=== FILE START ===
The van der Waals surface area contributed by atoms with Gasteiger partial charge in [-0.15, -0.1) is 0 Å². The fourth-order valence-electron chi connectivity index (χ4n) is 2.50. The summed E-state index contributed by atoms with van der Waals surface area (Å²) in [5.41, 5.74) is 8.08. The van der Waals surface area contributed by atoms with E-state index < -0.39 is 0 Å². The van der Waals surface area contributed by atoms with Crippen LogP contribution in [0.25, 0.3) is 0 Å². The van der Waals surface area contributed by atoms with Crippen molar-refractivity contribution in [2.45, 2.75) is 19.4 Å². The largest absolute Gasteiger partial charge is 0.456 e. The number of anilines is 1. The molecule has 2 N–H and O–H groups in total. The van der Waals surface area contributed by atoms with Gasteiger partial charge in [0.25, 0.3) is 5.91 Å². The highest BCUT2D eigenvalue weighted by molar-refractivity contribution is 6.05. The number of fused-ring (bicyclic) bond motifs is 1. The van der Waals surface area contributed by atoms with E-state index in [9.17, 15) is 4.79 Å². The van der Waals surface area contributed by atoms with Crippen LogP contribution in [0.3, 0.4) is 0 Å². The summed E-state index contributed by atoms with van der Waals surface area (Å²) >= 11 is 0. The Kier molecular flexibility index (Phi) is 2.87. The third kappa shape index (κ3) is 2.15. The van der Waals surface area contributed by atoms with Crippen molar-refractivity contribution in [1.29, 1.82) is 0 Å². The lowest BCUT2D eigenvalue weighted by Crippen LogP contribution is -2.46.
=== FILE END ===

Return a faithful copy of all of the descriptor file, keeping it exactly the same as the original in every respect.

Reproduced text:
The van der Waals surface area contributed by atoms with Gasteiger partial charge in [-0.15, -0.1) is 0 Å². The fourth-order valence-electron chi connectivity index (χ4n) is 2.50. The summed E-state index contributed by atoms with van der Waals surface area (Å²) in [5.41, 5.74) is 8.08. The van der Waals surface area contributed by atoms with E-state index < -0.39 is 0 Å². The van der Waals surface area contributed by atoms with Crippen LogP contribution in [0.25, 0.3) is 0 Å². The van der Waals surface area contributed by atoms with Crippen molar-refractivity contribution in [2.45, 2.75) is 19.4 Å². The largest absolute Gasteiger partial charge is 0.456 e. The number of anilines is 1. The molecule has 2 N–H and O–H groups in total. The van der Waals surface area contributed by atoms with Gasteiger partial charge in [0.25, 0.3) is 5.91 Å². The highest BCUT2D eigenvalue weighted by molar-refractivity contribution is 6.05. The number of fused-ring (bicyclic) bond motifs is 1. The van der Waals surface area contributed by atoms with E-state index in [9.17, 15) is 4.79 Å². The van der Waals surface area contributed by atoms with Crippen LogP contribution in [0.3, 0.4) is 0 Å². The summed E-state index contributed by atoms with van der Waals surface area (Å²) >= 11 is 0. The Kier molecular flexibility index (Phi) is 2.87. The third kappa shape index (κ3) is 2.15. The van der Waals surface area contributed by atoms with Crippen molar-refractivity contribution in [1.29, 1.82) is 0 Å². The lowest BCUT2D eigenvalue weighted by Crippen LogP contribution is -2.46.